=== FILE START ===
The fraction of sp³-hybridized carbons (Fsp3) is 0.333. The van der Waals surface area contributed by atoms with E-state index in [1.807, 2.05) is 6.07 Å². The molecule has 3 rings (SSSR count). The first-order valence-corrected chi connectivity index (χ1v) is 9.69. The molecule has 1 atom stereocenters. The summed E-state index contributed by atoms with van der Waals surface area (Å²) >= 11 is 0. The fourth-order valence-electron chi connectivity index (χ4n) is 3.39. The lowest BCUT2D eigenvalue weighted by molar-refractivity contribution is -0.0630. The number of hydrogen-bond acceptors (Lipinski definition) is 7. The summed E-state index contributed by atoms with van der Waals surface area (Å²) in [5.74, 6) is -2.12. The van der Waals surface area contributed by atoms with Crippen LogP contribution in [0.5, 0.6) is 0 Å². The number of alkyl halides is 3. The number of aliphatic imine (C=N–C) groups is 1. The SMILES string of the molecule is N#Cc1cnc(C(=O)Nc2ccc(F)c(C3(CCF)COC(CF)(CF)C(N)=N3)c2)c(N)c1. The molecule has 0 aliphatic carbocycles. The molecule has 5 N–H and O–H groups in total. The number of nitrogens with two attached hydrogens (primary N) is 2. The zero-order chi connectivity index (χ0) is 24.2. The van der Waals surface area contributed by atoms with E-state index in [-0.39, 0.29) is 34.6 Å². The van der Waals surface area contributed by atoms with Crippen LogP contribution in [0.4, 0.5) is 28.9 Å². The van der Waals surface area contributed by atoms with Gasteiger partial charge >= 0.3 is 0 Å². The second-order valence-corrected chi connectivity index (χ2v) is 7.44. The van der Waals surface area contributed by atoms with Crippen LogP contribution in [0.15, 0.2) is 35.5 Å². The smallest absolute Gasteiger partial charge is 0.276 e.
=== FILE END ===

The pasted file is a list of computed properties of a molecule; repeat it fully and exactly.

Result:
The fraction of sp³-hybridized carbons (Fsp3) is 0.333. The van der Waals surface area contributed by atoms with E-state index in [1.807, 2.05) is 6.07 Å². The molecule has 3 rings (SSSR count). The first-order valence-corrected chi connectivity index (χ1v) is 9.69. The molecule has 1 atom stereocenters. The summed E-state index contributed by atoms with van der Waals surface area (Å²) >= 11 is 0. The fourth-order valence-electron chi connectivity index (χ4n) is 3.39. The lowest BCUT2D eigenvalue weighted by molar-refractivity contribution is -0.0630. The number of hydrogen-bond acceptors (Lipinski definition) is 7. The summed E-state index contributed by atoms with van der Waals surface area (Å²) in [5.74, 6) is -2.12. The van der Waals surface area contributed by atoms with Crippen LogP contribution in [0.5, 0.6) is 0 Å². The number of alkyl halides is 3. The number of aliphatic imine (C=N–C) groups is 1. The SMILES string of the molecule is N#Cc1cnc(C(=O)Nc2ccc(F)c(C3(CCF)COC(CF)(CF)C(N)=N3)c2)c(N)c1. The molecule has 0 aliphatic carbocycles. The molecule has 5 N–H and O–H groups in total. The number of nitrogens with two attached hydrogens (primary N) is 2. The zero-order chi connectivity index (χ0) is 24.2. The van der Waals surface area contributed by atoms with E-state index in [-0.39, 0.29) is 34.6 Å². The van der Waals surface area contributed by atoms with Crippen LogP contribution in [0.4, 0.5) is 28.9 Å². The van der Waals surface area contributed by atoms with Gasteiger partial charge >= 0.3 is 0 Å². The second-order valence-corrected chi connectivity index (χ2v) is 7.44. The van der Waals surface area contributed by atoms with Crippen LogP contribution in [0.15, 0.2) is 35.5 Å². The smallest absolute Gasteiger partial charge is 0.276 e.